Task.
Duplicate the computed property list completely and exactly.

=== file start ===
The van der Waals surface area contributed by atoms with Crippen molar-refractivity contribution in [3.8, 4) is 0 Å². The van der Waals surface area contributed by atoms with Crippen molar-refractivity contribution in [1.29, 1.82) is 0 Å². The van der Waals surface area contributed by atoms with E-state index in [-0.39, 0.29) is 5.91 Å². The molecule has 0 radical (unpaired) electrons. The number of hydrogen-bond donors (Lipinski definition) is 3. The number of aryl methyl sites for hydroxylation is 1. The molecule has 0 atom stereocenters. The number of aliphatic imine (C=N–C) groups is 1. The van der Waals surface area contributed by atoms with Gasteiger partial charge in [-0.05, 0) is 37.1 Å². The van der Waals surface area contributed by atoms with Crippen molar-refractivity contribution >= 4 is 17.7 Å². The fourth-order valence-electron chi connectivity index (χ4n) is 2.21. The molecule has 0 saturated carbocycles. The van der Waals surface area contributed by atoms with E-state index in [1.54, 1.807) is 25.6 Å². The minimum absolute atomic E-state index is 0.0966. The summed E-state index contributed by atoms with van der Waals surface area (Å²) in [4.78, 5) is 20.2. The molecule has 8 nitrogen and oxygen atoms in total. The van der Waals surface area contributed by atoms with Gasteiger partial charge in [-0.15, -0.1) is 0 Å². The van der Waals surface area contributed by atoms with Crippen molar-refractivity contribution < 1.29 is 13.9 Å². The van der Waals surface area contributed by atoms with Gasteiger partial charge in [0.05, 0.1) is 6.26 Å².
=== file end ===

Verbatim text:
The van der Waals surface area contributed by atoms with Crippen molar-refractivity contribution in [3.8, 4) is 0 Å². The van der Waals surface area contributed by atoms with Crippen molar-refractivity contribution in [1.29, 1.82) is 0 Å². The van der Waals surface area contributed by atoms with E-state index in [-0.39, 0.29) is 5.91 Å². The molecule has 0 radical (unpaired) electrons. The number of hydrogen-bond donors (Lipinski definition) is 3. The number of aryl methyl sites for hydroxylation is 1. The molecule has 0 atom stereocenters. The number of aliphatic imine (C=N–C) groups is 1. The van der Waals surface area contributed by atoms with Gasteiger partial charge in [-0.05, 0) is 37.1 Å². The van der Waals surface area contributed by atoms with Crippen molar-refractivity contribution >= 4 is 17.7 Å². The fourth-order valence-electron chi connectivity index (χ4n) is 2.21. The molecule has 0 saturated carbocycles. The van der Waals surface area contributed by atoms with E-state index in [1.54, 1.807) is 25.6 Å². The minimum absolute atomic E-state index is 0.0966. The summed E-state index contributed by atoms with van der Waals surface area (Å²) in [4.78, 5) is 20.2. The molecule has 8 nitrogen and oxygen atoms in total. The van der Waals surface area contributed by atoms with Gasteiger partial charge in [-0.15, -0.1) is 0 Å². The van der Waals surface area contributed by atoms with Crippen molar-refractivity contribution < 1.29 is 13.9 Å². The van der Waals surface area contributed by atoms with Gasteiger partial charge in [0.05, 0.1) is 6.26 Å².